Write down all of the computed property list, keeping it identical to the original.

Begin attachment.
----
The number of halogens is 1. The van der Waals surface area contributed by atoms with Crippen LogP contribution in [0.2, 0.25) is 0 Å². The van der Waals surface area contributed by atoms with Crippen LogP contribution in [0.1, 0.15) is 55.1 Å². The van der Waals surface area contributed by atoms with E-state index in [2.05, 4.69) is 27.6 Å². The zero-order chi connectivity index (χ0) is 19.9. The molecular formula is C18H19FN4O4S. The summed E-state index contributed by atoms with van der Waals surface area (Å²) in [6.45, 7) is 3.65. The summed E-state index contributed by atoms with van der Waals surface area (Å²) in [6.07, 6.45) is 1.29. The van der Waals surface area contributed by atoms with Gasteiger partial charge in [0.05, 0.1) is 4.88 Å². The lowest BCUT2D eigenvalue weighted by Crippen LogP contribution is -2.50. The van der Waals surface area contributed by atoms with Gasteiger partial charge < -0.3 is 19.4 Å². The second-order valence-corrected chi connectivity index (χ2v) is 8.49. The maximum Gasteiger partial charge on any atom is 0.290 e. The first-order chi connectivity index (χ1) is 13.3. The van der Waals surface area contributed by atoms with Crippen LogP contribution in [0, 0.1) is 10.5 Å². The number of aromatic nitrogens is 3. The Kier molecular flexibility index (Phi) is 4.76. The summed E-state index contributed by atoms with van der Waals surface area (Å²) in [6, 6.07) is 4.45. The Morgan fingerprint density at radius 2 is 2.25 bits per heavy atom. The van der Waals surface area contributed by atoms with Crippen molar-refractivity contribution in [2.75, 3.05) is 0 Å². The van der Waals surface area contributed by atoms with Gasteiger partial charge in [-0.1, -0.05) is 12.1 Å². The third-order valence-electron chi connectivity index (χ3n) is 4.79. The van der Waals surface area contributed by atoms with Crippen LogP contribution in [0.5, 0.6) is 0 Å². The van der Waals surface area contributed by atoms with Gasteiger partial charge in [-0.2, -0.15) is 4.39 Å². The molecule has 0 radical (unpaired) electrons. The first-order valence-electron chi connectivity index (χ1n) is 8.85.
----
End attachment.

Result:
The number of halogens is 1. The van der Waals surface area contributed by atoms with Crippen LogP contribution in [0.2, 0.25) is 0 Å². The van der Waals surface area contributed by atoms with Crippen LogP contribution in [0.1, 0.15) is 55.1 Å². The van der Waals surface area contributed by atoms with E-state index in [2.05, 4.69) is 27.6 Å². The zero-order chi connectivity index (χ0) is 19.9. The molecular formula is C18H19FN4O4S. The summed E-state index contributed by atoms with van der Waals surface area (Å²) in [6.45, 7) is 3.65. The summed E-state index contributed by atoms with van der Waals surface area (Å²) in [6.07, 6.45) is 1.29. The van der Waals surface area contributed by atoms with Gasteiger partial charge in [0.05, 0.1) is 4.88 Å². The lowest BCUT2D eigenvalue weighted by Crippen LogP contribution is -2.50. The van der Waals surface area contributed by atoms with Gasteiger partial charge < -0.3 is 19.4 Å². The second-order valence-corrected chi connectivity index (χ2v) is 8.49. The maximum Gasteiger partial charge on any atom is 0.290 e. The first-order chi connectivity index (χ1) is 13.3. The van der Waals surface area contributed by atoms with Crippen LogP contribution in [0, 0.1) is 10.5 Å². The number of aromatic nitrogens is 3. The Kier molecular flexibility index (Phi) is 4.76. The summed E-state index contributed by atoms with van der Waals surface area (Å²) in [6, 6.07) is 4.45. The Morgan fingerprint density at radius 2 is 2.25 bits per heavy atom. The van der Waals surface area contributed by atoms with Crippen molar-refractivity contribution in [2.75, 3.05) is 0 Å². The van der Waals surface area contributed by atoms with Gasteiger partial charge in [-0.1, -0.05) is 12.1 Å². The third-order valence-electron chi connectivity index (χ3n) is 4.79. The van der Waals surface area contributed by atoms with Crippen LogP contribution in [0.5, 0.6) is 0 Å². The van der Waals surface area contributed by atoms with Gasteiger partial charge in [-0.2, -0.15) is 4.39 Å². The molecule has 0 radical (unpaired) electrons. The first-order valence-electron chi connectivity index (χ1n) is 8.85.